Kate’s dates back to 1880, when the cur­rent three­story build­ing was built as a pub­lic meet­ing space and post of­fice with the city’s jail in the base­ment — the cells still re­main in the cel­lar. Through the years, it has hosted a pool hall, court­room, bar­ber­shop, a skat­ing rink and movie theater, be­fore be­com­ing the restau­rant and bar it is to­day.

Its name de­rives from “Klondike” Kate Rock­well, a vi­va­cious dancer who moved to the Yukon dur­ing the gold rush and earned the nick­name “Klondike Kate, Queen of the Yukon.” She later opened a bar and was well­known for her gen­eros­ity.

The busi­ness’ more than two cen­tury his­tory made him a little ner­vous, but Mar­tus­celli said he’s pre­pared to see it live on much longer, so he added some new tech­nol­ogy to bring it up to speed.

Hostesses now use a pro­gram that texts cus­tomers when their ta­ble is ready, al­low­ing cus­tomers to pe­ruse the shops on Main Street while they wait in­stead of stand­ing in the en­trance. There is also a flatscreen TV on the back wall down­stairs that pro­motes food spe­cials and mu­sic and is also con­nected to In­sta­gram. Cus­tomers who use the hash­tag #KlondikeKate’s will see their photos fea­tured on the screen.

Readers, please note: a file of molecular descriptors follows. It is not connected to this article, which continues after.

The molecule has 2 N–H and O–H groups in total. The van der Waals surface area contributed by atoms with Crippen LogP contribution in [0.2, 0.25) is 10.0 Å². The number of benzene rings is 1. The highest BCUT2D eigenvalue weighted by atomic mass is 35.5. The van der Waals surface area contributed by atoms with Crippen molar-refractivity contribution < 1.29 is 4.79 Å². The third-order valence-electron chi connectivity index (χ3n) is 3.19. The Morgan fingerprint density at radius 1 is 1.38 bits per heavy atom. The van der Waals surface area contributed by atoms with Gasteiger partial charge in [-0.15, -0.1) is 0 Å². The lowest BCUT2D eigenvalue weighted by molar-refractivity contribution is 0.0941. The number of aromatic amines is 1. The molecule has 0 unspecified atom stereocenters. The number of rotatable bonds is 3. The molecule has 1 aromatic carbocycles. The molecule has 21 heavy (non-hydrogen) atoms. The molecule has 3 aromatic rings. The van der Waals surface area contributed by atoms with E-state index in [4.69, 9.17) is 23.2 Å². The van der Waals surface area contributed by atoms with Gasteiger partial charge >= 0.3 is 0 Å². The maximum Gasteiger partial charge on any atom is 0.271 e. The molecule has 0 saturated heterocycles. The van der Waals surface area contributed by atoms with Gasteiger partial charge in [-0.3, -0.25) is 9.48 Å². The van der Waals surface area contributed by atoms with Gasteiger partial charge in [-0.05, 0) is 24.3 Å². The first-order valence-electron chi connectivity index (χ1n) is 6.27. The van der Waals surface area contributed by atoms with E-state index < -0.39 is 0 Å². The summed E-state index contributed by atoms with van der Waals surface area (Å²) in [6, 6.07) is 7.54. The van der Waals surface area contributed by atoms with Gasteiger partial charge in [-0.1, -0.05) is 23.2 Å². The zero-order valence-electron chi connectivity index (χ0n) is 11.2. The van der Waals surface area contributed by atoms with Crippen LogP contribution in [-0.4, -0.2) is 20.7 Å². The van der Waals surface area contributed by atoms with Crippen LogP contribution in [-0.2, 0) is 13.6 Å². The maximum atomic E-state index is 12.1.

Aside from the fact that Kate’s needed a little spruc­ing up, one of the first things Mar­tus­celli no­ticed af­ter he and his wife, Gilda, bought Kate’s in Novem­ber from busi­ness­man Alan Burkhard – Kate’s owner since 2005 – was the restau­rant’s mas­sive menu. He said there were two sizes for ev­ery burger and more than 20 side dishes, from mashed pota­toes to fries to sev­eral dif­fer­ent veg­etable op­tions.

“It was crazy how much was on that menu, just from a busi­ness stand­point as far as or­der­ing the in­gre­di­ents and for the chefs to prep all of that,” he said.

He de­cided to keep the top sell­ers for the past two years and scale back the rest. Kate’s burg­ers now come in just a half-pound size, ex­cept for the new menu item “Call An Uber” burger, which is a pound of beef, dou­ble pat­ties, cheese, ap­ple­wood smoked ba­con, sauteed mush­rooms, let­tuce, tomato, onion rings and chipo­tle ranch on brioche roll. Food coma not is in­cluded, Mar­tus­celli said.

He also cut the sides down to just eight and added a sea­sonal veg­gie that’s up to the chefs to de­cide.

“It gives our chefs more cre­ativ­ity in the kitchen and a little flex­i­bil­ity in terms of the mar­ket,” he said.